Francis Ford Coppola is admired as one of the most influential movie directors, producers and screenwriters of all time.
Coming from a musical family and fascinated by theater and film from an early age, Coppola majored in Theater Arts at Hofstra College, later enrolling in UCLA's Film School for graduate work in film. Shortly thereafter he met Roger Corman who encouraged him, giving him opportunities on several low budget films, which helped to develop his skills as both writer and director.
In 1970 he won his first Academy Award for Best Original Screenplay for Patton but it was his next film, The Godfather (1972) that brought him to worldwide attention, winning three Academy Awards and establishing him as a major talent. This was followed in 1974 by The Godfather Part II (six Academy Awards) and The Conversation (Palme d'Or at Cannes Film Festival), then by Apocalypse Now (Palme d'Or, 1979), and other films such as Rumble Fish (1983), The Godfather Part III (1990), and Bram Stoker's Dracula (1992) – films that further enhanced his reputation.
As with other 'New Hollywood' filmmakers such as George Lucas, Steven Spielberg, and Martin Scorsese, Coppola's films have been constantly innovative – showing influences from many different sources including the Japanese director, Akira Kurosawa.
While returning to the production style of his student days with low budgets and original scripts in his last three films, he is currently in pre-production on an ambitious film about three generations of an Italian-American family.
The renowned American film director Francis Ford Coppola has produced many of modern America's cinematic masterpieces, brilliantly depicting the light and shadow of American society.
His father Carmine was a flutist for the NBC Symphony Orchestra under the great conductor Arturo Toscanini, and encouraged a creative environment at home. Interested in film from an early age, at eight Coppola famously made several 8 mm film programs, charging a fee for the lemonade available.
He entered Hofstra University, New York, in 1955 and majored in Theater Arts. Upon graduation, he moved to California and enrolled in the UCLA Film School. While there, he worked for Roger Corman and produced several low budget films. He recalls, "I didn't expect to become an important film director in Hollywood or associated with big productions. My earliest films were always with original screenplay, with very personal tastes."
The Godfather (1972), a depiction of the Mafia world, chronicling the Corleone family, received widespread praise for its gripping storyline, punctuated with shocking scenes, winning the Academy Awards for Best Adapted Screenplay, Best Picture and Best Actor in a Leading Role. Coppola followed this in 1974 with The Godfather Part II (6 Academy Awards including three for Coppola) and The Conversation (the Palme d'Or). Coppola had now entered the ranks of major film directors.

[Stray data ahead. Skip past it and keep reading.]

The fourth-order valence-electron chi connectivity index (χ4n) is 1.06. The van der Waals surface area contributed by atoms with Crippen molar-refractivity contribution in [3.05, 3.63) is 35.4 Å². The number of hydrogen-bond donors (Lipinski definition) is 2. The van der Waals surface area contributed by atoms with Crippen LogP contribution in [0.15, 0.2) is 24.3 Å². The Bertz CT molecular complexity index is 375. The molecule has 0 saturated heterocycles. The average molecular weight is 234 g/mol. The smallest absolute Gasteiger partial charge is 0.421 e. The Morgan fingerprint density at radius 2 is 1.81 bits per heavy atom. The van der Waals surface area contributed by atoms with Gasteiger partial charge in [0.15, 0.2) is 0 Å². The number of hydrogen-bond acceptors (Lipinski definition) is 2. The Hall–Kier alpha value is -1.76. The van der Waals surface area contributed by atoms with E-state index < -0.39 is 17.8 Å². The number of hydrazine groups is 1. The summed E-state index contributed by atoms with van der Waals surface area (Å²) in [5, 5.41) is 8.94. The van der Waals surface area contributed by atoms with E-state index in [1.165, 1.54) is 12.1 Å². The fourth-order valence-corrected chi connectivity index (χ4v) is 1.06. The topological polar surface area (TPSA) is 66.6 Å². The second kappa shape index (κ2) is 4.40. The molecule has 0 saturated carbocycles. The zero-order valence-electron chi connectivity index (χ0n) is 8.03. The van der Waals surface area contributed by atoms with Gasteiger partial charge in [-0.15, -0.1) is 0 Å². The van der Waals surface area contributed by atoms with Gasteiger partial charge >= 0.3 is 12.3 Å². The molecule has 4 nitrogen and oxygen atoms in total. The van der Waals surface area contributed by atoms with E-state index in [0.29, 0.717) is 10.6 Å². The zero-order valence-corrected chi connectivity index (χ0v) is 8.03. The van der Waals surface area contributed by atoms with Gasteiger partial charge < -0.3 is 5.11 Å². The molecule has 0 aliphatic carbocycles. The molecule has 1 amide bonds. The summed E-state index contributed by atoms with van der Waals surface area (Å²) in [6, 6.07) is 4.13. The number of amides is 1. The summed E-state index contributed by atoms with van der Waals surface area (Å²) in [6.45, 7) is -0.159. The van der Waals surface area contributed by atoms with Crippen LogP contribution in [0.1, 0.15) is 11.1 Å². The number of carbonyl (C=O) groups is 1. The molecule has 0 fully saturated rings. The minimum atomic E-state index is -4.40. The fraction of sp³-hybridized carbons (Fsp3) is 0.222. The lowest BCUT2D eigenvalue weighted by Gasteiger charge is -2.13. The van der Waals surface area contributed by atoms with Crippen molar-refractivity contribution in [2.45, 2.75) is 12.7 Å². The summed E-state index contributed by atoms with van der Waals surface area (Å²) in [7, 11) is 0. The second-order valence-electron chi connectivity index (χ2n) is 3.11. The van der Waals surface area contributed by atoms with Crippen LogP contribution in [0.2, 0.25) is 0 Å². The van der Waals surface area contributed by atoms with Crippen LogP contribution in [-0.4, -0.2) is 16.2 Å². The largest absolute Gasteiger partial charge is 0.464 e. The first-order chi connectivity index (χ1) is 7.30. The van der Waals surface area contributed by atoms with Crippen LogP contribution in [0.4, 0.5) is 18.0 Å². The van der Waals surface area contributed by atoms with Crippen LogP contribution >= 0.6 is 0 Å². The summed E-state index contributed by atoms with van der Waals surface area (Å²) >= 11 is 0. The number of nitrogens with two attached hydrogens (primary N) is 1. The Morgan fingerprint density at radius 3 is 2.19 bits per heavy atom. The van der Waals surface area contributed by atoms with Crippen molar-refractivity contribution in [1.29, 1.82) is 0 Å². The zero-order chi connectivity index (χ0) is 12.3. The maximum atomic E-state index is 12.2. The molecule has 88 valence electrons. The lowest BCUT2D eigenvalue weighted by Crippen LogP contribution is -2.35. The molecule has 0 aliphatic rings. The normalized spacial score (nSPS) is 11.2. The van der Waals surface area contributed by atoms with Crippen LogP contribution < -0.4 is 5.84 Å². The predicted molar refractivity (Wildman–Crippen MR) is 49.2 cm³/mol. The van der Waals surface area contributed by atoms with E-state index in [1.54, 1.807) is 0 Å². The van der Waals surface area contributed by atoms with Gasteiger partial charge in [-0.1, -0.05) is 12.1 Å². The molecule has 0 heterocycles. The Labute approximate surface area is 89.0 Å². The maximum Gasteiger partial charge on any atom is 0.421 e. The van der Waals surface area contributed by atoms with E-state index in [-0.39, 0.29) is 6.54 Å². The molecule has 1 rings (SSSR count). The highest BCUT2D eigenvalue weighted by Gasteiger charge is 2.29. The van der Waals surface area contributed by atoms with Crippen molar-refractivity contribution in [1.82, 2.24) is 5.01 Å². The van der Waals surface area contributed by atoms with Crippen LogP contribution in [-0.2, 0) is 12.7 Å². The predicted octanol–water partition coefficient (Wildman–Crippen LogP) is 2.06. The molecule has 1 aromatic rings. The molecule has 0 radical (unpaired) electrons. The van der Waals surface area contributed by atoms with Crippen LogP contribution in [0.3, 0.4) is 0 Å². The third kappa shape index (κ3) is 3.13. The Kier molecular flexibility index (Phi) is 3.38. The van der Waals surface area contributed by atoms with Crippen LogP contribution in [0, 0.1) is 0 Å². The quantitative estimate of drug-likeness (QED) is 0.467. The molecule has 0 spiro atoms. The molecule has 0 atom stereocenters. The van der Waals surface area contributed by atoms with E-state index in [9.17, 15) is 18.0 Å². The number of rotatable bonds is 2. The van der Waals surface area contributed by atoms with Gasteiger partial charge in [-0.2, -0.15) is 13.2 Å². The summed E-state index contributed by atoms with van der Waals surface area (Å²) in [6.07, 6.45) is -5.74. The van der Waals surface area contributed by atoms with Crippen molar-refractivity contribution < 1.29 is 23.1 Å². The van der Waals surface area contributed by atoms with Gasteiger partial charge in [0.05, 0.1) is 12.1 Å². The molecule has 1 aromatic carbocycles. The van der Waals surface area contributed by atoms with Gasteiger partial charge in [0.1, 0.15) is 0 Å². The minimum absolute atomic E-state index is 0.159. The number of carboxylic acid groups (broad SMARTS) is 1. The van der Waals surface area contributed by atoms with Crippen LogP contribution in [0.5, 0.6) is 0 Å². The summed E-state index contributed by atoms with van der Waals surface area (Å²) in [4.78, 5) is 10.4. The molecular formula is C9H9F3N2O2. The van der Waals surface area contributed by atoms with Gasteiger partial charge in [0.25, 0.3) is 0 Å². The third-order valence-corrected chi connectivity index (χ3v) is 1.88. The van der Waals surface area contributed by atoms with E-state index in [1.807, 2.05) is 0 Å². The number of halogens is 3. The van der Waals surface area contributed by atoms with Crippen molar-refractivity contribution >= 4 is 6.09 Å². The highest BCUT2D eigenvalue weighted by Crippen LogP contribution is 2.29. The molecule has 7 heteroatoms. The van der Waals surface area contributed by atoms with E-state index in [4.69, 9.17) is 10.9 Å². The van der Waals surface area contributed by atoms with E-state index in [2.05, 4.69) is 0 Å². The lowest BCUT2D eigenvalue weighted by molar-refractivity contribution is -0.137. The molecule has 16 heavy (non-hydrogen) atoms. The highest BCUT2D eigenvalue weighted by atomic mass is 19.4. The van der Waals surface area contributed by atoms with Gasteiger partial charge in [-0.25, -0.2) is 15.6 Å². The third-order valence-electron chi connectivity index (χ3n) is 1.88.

Despite these successes, when Coppola came to make Apocalypse Now (1979), a brutal depiction of the Vietnam War, he received little support. "Absolutely no one came forth to help me with the project. I went to the bank with all of I had earned and the property I owned, and asked if they would give me the guarantee to make the film." He confounded the critics; the film won the Palme d'Or, and was a critical and financial success, giving him an unshakable position in the movie world.
Despite the financial struggle, Coppola has never lost his creative drive. In partnership with George Lucas, he established American Zoetrope, a film company which encouraged young unknown artists to make personal and meaningful films. Throughout his career, Coppola has continued, as with other "New Hollywood" filmmakers such as Steven Spielberg and Martin Scorsese, to challenge the boundaries of cinema.
In his last three films, Youth without Youth (2007), Tetro (2009) and Twixt (2011), he returned to the production style of his student days ― low budgets and original screenplays. He is now preparing to produce an ambitious film about three generations of an Italian-American family. Japanese cinema, in particular Akira Kurosawa, greatly influenced Coppola and in his latest films, he has adopted Yasujiro Ozu's camera technique of maintaining a camera that is absolutely stationary.
Over the past 35 years, in addition to creating films, Coppola has also been engaged in wine production in the Napa Valley and has recently restored the famous winery, Inglenook to its former glory.